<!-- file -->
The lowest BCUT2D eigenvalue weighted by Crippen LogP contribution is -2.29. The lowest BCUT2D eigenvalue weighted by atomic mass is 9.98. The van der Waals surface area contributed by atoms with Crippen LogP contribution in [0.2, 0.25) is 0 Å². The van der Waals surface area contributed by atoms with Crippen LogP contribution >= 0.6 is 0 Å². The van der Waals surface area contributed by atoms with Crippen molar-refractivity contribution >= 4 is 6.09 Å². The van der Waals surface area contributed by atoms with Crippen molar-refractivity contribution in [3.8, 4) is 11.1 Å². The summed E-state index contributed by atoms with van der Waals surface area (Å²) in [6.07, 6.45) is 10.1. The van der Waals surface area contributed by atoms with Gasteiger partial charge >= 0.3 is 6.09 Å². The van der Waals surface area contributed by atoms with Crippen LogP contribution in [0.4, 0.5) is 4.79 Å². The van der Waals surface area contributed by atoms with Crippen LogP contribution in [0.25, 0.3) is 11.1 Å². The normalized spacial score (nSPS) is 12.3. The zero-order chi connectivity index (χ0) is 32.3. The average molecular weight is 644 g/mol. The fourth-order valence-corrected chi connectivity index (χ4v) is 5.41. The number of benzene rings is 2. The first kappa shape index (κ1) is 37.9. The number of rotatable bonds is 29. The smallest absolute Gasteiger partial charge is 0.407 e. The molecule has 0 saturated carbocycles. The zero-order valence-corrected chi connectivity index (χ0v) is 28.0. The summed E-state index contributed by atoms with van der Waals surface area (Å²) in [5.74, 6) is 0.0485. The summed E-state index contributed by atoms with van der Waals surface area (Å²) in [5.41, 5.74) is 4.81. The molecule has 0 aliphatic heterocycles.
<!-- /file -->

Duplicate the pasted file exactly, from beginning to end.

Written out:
The lowest BCUT2D eigenvalue weighted by Crippen LogP contribution is -2.29. The lowest BCUT2D eigenvalue weighted by atomic mass is 9.98. The van der Waals surface area contributed by atoms with Crippen LogP contribution in [0.2, 0.25) is 0 Å². The van der Waals surface area contributed by atoms with Crippen LogP contribution >= 0.6 is 0 Å². The van der Waals surface area contributed by atoms with Crippen molar-refractivity contribution >= 4 is 6.09 Å². The van der Waals surface area contributed by atoms with Crippen molar-refractivity contribution in [3.8, 4) is 11.1 Å². The summed E-state index contributed by atoms with van der Waals surface area (Å²) in [6.07, 6.45) is 10.1. The van der Waals surface area contributed by atoms with Gasteiger partial charge >= 0.3 is 6.09 Å². The van der Waals surface area contributed by atoms with Crippen LogP contribution in [0.4, 0.5) is 4.79 Å². The van der Waals surface area contributed by atoms with Crippen LogP contribution in [0.25, 0.3) is 11.1 Å². The normalized spacial score (nSPS) is 12.3. The zero-order chi connectivity index (χ0) is 32.3. The average molecular weight is 644 g/mol. The fourth-order valence-corrected chi connectivity index (χ4v) is 5.41. The number of benzene rings is 2. The first kappa shape index (κ1) is 37.9. The number of rotatable bonds is 29. The smallest absolute Gasteiger partial charge is 0.407 e. The molecule has 0 saturated carbocycles. The zero-order valence-corrected chi connectivity index (χ0v) is 28.0. The summed E-state index contributed by atoms with van der Waals surface area (Å²) in [5.74, 6) is 0.0485. The summed E-state index contributed by atoms with van der Waals surface area (Å²) in [5.41, 5.74) is 4.81. The molecule has 0 aliphatic heterocycles.